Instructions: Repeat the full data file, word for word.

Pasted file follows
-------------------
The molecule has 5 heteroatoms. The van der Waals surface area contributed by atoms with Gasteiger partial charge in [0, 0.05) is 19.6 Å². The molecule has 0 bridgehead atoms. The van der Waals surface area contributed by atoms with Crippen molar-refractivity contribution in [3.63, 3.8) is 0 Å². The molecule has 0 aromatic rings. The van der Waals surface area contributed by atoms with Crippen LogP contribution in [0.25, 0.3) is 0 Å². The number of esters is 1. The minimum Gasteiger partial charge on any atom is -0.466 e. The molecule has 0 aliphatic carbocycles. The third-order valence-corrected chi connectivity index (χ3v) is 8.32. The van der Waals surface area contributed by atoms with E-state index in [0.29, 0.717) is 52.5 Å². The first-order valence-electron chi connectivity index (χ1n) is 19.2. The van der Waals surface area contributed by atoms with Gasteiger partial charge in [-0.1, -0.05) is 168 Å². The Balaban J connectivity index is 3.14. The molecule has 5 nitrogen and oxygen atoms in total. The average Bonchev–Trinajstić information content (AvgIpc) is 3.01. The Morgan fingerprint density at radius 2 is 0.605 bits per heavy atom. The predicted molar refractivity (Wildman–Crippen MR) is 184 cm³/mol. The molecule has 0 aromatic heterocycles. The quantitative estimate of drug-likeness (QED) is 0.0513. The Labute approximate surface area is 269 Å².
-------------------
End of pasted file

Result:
The molecule has 5 heteroatoms. The van der Waals surface area contributed by atoms with Gasteiger partial charge in [0, 0.05) is 19.6 Å². The molecule has 0 bridgehead atoms. The van der Waals surface area contributed by atoms with Crippen molar-refractivity contribution in [3.63, 3.8) is 0 Å². The molecule has 0 aromatic rings. The van der Waals surface area contributed by atoms with Crippen LogP contribution in [0.25, 0.3) is 0 Å². The number of esters is 1. The minimum Gasteiger partial charge on any atom is -0.466 e. The molecule has 0 aliphatic carbocycles. The third-order valence-corrected chi connectivity index (χ3v) is 8.32. The van der Waals surface area contributed by atoms with E-state index in [0.29, 0.717) is 52.5 Å². The first-order valence-electron chi connectivity index (χ1n) is 19.2. The van der Waals surface area contributed by atoms with Gasteiger partial charge in [-0.1, -0.05) is 168 Å². The Balaban J connectivity index is 3.14. The molecule has 5 nitrogen and oxygen atoms in total. The average Bonchev–Trinajstić information content (AvgIpc) is 3.01. The Morgan fingerprint density at radius 2 is 0.605 bits per heavy atom. The predicted molar refractivity (Wildman–Crippen MR) is 184 cm³/mol. The molecule has 0 aromatic heterocycles. The quantitative estimate of drug-likeness (QED) is 0.0513. The Labute approximate surface area is 269 Å².